Monday, January 2, 2012

The Future Is Written





At zero yen, the Future Times is "priceless."
It's all spelled out clearly in the Future Times, a new publication that has recently hit Temple Valley news stands. The newspaper, edited, published, and funded by Masafumi Goto (front man for the Japanese rock sensation, Asian Kung-Fu Generation), is designed to get people thinking about the future and making the kinds of choices in their lives that we can all live with over the long run. 


The first issue features an article on sustainable temporary housing built by the Matsuda Jutaku Sangyo construction company for those dispossessed by the catastrophic events of March 11. The residential units, boasting rooftop solar panels and more, are constructed with wood coming entirely from local forests. Although they are dubbed "temporary," the shelters can be taken by residents once they find more permanent digs and used as spare rooms, storage sheds, or whatever. While representing only a fraction of the temporary shelters now being used in Japan, these enduring organic structures have a world of possibilities to offer. There could even be a lesson here for emergency managers beyond the borders of this island nation. The shelter solution certainly seems to be a more viable alternative to the toxic plastic trailers that so many displaced persons found themselves calling home in the wake of Hurricane Katrina and other disasters in the US and perhaps elsewhere.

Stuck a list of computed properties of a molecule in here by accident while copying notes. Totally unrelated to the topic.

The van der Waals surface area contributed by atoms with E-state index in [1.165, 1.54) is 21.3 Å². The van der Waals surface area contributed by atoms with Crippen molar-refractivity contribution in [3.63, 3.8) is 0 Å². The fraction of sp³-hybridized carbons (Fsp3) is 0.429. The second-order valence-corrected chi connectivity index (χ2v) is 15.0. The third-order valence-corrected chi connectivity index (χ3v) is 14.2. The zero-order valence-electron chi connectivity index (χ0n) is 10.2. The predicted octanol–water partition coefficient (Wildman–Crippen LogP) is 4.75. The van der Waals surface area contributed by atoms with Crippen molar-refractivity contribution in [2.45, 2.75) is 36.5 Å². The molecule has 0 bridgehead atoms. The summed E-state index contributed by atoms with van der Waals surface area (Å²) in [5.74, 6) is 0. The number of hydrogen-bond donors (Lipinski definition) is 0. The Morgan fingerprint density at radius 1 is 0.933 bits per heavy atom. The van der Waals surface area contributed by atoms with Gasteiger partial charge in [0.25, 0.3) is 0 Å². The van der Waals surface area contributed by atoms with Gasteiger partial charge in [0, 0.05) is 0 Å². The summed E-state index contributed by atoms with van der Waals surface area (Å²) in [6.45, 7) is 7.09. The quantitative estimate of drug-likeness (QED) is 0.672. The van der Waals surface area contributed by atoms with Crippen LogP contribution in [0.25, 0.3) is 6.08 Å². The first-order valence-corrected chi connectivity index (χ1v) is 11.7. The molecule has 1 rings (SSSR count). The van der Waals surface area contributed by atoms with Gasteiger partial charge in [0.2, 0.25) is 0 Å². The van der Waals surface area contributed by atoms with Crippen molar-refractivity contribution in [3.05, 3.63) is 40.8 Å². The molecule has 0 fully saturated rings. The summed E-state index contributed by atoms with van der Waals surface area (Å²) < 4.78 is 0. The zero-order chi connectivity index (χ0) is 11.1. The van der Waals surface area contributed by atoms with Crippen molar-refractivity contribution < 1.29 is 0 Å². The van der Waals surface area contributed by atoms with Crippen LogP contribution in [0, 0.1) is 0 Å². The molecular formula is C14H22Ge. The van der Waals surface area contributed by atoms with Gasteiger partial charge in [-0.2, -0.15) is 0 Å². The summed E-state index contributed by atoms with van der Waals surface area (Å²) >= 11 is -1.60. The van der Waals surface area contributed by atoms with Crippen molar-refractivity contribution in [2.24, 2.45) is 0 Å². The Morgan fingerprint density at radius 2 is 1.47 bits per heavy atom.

The Future Times is chock-full of stories of people paving the way to a brighter tomorrow as they shed light on the dark shadows hanging over our communities and global environment. While the paper is currently only available in Japanese, who knows what the future will bring? Those of us who can't make head nor tail of the text can still find ways to make good use of the Future Times,turning it into sustainable gift wrap, party hats and much much more. Like the future itself, the possibilities are endless.




Lost but Not Forever Gone
Bringing Print back from the Brink




As financial strains cause print publications to fold left and right, it's a wonder that anyone would even attempt the daunting task of publishing in print in this digital age. Goto hopes to fund publication of the Future Times in part with the help of sales from his recording, Lost, available for download on the new paper's website at whatever cost you can afford (beginning at one hundred yen, roughly one US dollar). 




Related post: Waiting for the Sun

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